A customer is the most important visitor on our premises.
They are not dependent on us. We are dependent on them.
They are not an interruption in our work. They are the purpose of it.
They are not an outsider in our business. They are part of it.
~ Mahatma Gandhi ~
Many business owners, when trying to determine the success of their company, turn to financial reports for answers. And while these reports can show the “how” and “when” of success, they cannot provide the answer to the question most business execs regularly ask: “Why?”
Why did sales drop last month?
Why does this product consistently outsell all the others?
Why do we regularly lose customers after 6 months?
The answers to these questions – and to many other “whys” – are often found only through one source: the customers. Asking your customers what they think through surveys, phone calls and during in-store visits will help you not only understand your customers better, but it will also help you gain a deeper insight into how your company operates. And this is an insight you would never see first-hand. In terms of success, the perspective of your customers is the one that matters most. As Gandhi suggests, your business would not exist without your customers.
Reasons to Listen to Your Customers:
1. Loyal Customers Visit More & Spend More
Are you tracking your customers’ visit frequency and spend? By measuring customer loyalty over time, you have the ability to see how sales are directly affected by loyalty. One of the most effective ways of “listening” to your customers is through a loyalty rewards program.
2. Use Customer Feedback Data to Offer Customers What They Want
Data collected through customer feedback loops gives you the tools to target different problem areas in your business. As you actively apply changes based on customer feedback, your customers will not only realize that you will listen to what they have to say, but also that you care about – and want to improve – their experiences with your business. Customers want to shop at companies that appreciate their business and care about building solid business-to-customer relationships.
3. Strengthening Your Employee Base
Customers will offer both positive and negative feedback that will provide specific insight on where you need to improve operational processes and employee standards. Never forget that the most constructive feedback often comes from unhappy customers that just want to be heard. Use this information to develop improved training for your employees, empowering them with the knowledge they need to offer superior customer service. Help your employees take pride in their work and appreciate the importance of the customer experience.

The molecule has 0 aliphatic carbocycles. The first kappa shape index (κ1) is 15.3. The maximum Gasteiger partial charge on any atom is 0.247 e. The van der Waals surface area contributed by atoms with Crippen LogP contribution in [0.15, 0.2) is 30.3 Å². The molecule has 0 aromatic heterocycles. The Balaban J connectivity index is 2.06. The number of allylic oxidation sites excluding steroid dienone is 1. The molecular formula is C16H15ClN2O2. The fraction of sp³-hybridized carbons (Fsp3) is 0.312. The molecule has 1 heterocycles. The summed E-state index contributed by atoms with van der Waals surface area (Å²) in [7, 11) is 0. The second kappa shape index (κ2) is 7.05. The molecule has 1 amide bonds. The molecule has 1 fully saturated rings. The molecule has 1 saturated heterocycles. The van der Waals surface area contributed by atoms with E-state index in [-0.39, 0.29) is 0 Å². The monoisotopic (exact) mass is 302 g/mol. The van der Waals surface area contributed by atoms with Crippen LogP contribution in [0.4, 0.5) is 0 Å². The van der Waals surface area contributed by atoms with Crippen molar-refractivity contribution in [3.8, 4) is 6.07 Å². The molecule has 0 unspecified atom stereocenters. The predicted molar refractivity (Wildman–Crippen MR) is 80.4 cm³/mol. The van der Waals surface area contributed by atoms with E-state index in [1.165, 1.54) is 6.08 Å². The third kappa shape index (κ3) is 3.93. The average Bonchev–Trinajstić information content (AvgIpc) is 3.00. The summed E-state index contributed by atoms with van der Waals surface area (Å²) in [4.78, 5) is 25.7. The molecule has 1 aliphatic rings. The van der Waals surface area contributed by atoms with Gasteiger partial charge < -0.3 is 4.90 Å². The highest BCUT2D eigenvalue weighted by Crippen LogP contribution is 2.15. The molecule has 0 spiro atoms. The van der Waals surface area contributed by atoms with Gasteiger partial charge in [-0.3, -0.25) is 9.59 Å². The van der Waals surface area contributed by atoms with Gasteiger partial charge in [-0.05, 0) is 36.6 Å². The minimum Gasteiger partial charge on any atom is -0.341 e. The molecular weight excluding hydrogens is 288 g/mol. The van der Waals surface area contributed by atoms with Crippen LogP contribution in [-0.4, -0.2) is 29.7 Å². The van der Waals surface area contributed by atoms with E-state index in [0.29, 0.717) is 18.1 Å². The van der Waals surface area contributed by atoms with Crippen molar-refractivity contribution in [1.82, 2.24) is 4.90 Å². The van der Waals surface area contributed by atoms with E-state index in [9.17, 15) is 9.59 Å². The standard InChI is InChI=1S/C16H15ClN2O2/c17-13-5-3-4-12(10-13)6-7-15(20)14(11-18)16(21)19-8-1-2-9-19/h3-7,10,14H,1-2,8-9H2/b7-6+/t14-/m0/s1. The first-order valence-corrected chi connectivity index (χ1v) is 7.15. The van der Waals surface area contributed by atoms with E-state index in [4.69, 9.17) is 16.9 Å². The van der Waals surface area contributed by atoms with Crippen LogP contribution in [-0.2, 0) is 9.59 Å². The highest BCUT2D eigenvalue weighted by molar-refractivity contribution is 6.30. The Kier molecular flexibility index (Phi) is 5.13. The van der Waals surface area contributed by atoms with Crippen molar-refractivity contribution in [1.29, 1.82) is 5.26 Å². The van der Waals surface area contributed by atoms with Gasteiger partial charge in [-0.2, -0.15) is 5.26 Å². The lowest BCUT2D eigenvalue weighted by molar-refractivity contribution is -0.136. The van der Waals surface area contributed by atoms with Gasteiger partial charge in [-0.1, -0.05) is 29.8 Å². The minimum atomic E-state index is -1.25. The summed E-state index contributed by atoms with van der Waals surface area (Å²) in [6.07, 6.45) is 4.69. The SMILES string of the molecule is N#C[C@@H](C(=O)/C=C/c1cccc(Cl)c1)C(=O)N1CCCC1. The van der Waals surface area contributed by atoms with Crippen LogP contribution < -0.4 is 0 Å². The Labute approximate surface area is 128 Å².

4. Walking the Talk Builds Customer Trust
A company’s image is built upon the promises made through marketing and advertising efforts. However, customers will be quick to notice inconsistencies between how your company appears through ads and their own actual experiences. These inconsistencies will drive customers away. Use surveys and face-to-face conversations to gain a better understanding of where and what these inconsistencies may be. Then use that feedback to ensure what your customers are experiencing is as good as what you advertise.
5. Take Care of Your Customers – Or Someone Else Will
You are not alone in understanding the importance of the customer experience and the principles of loyalty. Every successful business is changing its company processes and standards to encourage stronger customer loyalty. Many businesses have made the mistake of trivializing the customer experience, realizing too late that their customers had no loyalty keeping them from moving to a competitor that openly appreciated their business.
Do you encourage customer feedback? Why? Why not?
What practices do you use in your business to ensure your customers’ feedback is heard?
What changes have you made in your business as a result of customer feedback? What was the result?